Banks in Cyprus are reviewing four specific support measures to help businesses counter the coronavirus effect with the condition that their capital is sustained.
Four proposals were discussed between bankers and Central Bank of Cyprus Governor Constantinos Herodotou during a teleconference on Sunday.
The Governor is expected to table additional measures for approval during a Central Bank board meeting on Wednesday. And also table some measures before the Single Supervisory Mechanism (SSM) for approval.
The specific measures under review are additional to those for which €1.3 billion of capital has been released so that Cypriot banks can support affected businesses and households.
The question is whether the European supervisor will show enough flexibility to proposals put forward by the Central Bank. Any relaxation will not only concern Cypriot banks but the Eurozone as a whole at a time when economies are tested.
On the other hand, it is also up to the banks themselves to announce support measures even if they don’t have the relaxation confirmation by supervisory authorities. That is, banks have to take the risk and deal themselves with any damages.
The support banks can provide to businesses without the European supervisor’s approval is the following: small short-term loans to meet immediate liquidity needs and raise overdrafts of businesses.
The difficulty is with restructuring of a loan so that the business becomes able to get certain facilities but the loan is then classified as non-performing.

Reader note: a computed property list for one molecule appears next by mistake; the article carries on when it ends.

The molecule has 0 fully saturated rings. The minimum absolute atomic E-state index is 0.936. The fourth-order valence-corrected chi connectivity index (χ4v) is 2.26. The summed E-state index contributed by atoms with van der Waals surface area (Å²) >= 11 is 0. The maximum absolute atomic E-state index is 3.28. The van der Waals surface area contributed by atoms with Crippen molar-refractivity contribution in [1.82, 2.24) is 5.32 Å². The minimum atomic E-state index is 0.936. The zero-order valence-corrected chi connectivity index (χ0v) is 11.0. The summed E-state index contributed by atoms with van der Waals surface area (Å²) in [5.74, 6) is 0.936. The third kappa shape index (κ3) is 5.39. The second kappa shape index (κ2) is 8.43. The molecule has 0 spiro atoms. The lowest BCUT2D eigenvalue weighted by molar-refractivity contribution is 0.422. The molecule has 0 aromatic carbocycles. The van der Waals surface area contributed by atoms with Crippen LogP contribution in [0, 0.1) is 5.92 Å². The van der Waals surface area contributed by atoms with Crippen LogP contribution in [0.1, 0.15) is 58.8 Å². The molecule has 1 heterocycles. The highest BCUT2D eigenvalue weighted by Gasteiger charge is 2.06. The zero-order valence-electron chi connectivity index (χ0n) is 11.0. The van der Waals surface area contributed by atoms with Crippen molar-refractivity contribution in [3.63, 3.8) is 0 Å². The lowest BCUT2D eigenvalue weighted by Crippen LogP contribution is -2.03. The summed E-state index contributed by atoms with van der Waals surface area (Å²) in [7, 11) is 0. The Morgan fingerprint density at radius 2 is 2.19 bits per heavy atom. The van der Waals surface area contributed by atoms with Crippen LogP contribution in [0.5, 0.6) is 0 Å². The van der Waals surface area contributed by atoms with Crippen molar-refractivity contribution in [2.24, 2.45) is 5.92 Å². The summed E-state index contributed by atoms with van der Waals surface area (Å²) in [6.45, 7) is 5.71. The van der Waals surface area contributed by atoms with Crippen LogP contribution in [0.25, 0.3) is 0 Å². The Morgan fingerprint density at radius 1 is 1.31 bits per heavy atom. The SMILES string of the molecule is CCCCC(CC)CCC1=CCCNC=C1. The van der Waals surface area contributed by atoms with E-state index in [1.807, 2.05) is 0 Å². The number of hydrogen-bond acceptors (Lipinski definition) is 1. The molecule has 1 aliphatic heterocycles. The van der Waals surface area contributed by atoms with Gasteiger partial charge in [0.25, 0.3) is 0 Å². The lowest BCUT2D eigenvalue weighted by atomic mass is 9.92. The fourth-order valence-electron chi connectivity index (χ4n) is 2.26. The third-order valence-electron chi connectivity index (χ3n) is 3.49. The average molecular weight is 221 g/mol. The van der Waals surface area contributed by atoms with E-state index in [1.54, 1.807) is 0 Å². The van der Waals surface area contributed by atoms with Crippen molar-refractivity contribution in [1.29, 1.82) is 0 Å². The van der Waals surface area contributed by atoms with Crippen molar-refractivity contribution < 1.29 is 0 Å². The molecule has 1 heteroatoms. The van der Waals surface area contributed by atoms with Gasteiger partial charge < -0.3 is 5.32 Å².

This is where the flexibility of the Single Supervisory Mechanism is needed. At this stage, banks are not considering suspension of instalment payments as an autonomous solution.
They simply include this measure as an alternative solution within a loan restructuring package and as a short-term convenience to clients.
A fourth option is to provide a new loan that will repay the old one and bring the new repayment terms closer to today’s state of play. It could have a longer loan repayment period and possibly a more favourable interest rate.
The Hellenic Association of Banks in Greece has announced that its member are providing business support measures which include suspension of installments due from Wednesday and up until September 30, 2020.
This facility relates to those businesses belonging to sectors directly affected by the current crisis.
At the same time, bank administrations are also concerned that the economic crisis will also affect the real estate sector. And what they want to avoid is selling mortgaged property under pressure.
By Theano Theiopoulou